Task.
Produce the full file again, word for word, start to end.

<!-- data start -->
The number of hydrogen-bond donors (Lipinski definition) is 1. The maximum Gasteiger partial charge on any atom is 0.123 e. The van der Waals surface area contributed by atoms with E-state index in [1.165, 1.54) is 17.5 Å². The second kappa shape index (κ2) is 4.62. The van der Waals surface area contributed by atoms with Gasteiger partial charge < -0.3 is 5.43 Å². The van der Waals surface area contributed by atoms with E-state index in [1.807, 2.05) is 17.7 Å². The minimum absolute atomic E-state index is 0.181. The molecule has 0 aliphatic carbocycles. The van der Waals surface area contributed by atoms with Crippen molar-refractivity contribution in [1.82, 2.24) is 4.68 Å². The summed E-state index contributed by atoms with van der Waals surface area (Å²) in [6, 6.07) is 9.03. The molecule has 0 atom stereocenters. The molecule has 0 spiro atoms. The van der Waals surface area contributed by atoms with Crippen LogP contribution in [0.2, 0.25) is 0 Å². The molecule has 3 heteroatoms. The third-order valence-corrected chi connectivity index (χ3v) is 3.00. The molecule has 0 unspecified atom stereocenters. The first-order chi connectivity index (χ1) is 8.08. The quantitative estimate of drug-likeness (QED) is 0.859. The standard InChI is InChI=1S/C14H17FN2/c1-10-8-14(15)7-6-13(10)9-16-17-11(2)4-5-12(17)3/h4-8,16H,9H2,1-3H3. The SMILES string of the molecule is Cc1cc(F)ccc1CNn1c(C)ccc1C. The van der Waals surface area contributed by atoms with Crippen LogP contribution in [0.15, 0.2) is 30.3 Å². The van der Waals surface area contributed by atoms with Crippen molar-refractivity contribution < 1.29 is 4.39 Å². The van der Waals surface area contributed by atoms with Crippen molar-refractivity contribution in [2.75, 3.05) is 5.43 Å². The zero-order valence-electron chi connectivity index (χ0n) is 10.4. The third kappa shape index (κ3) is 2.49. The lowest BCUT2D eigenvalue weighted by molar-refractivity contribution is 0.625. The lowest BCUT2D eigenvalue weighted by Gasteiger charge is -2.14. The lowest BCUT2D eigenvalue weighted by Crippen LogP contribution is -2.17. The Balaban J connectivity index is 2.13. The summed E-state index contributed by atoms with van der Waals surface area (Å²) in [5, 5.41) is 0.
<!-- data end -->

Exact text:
The number of hydrogen-bond donors (Lipinski definition) is 1. The maximum Gasteiger partial charge on any atom is 0.123 e. The van der Waals surface area contributed by atoms with E-state index in [1.165, 1.54) is 17.5 Å². The second kappa shape index (κ2) is 4.62. The van der Waals surface area contributed by atoms with Gasteiger partial charge < -0.3 is 5.43 Å². The van der Waals surface area contributed by atoms with E-state index in [1.807, 2.05) is 17.7 Å². The minimum absolute atomic E-state index is 0.181. The molecule has 0 aliphatic carbocycles. The van der Waals surface area contributed by atoms with Crippen molar-refractivity contribution in [1.82, 2.24) is 4.68 Å². The summed E-state index contributed by atoms with van der Waals surface area (Å²) in [6, 6.07) is 9.03. The molecule has 0 atom stereocenters. The molecule has 0 spiro atoms. The van der Waals surface area contributed by atoms with Crippen LogP contribution in [0.2, 0.25) is 0 Å². The molecule has 3 heteroatoms. The third-order valence-corrected chi connectivity index (χ3v) is 3.00. The molecule has 0 unspecified atom stereocenters. The first-order chi connectivity index (χ1) is 8.08. The quantitative estimate of drug-likeness (QED) is 0.859. The standard InChI is InChI=1S/C14H17FN2/c1-10-8-14(15)7-6-13(10)9-16-17-11(2)4-5-12(17)3/h4-8,16H,9H2,1-3H3. The SMILES string of the molecule is Cc1cc(F)ccc1CNn1c(C)ccc1C. The van der Waals surface area contributed by atoms with Crippen LogP contribution in [0.15, 0.2) is 30.3 Å². The van der Waals surface area contributed by atoms with Crippen molar-refractivity contribution < 1.29 is 4.39 Å². The van der Waals surface area contributed by atoms with Crippen molar-refractivity contribution in [2.75, 3.05) is 5.43 Å². The zero-order valence-electron chi connectivity index (χ0n) is 10.4. The third kappa shape index (κ3) is 2.49. The lowest BCUT2D eigenvalue weighted by molar-refractivity contribution is 0.625. The lowest BCUT2D eigenvalue weighted by Gasteiger charge is -2.14. The lowest BCUT2D eigenvalue weighted by Crippen LogP contribution is -2.17. The Balaban J connectivity index is 2.13. The summed E-state index contributed by atoms with van der Waals surface area (Å²) in [5, 5.41) is 0.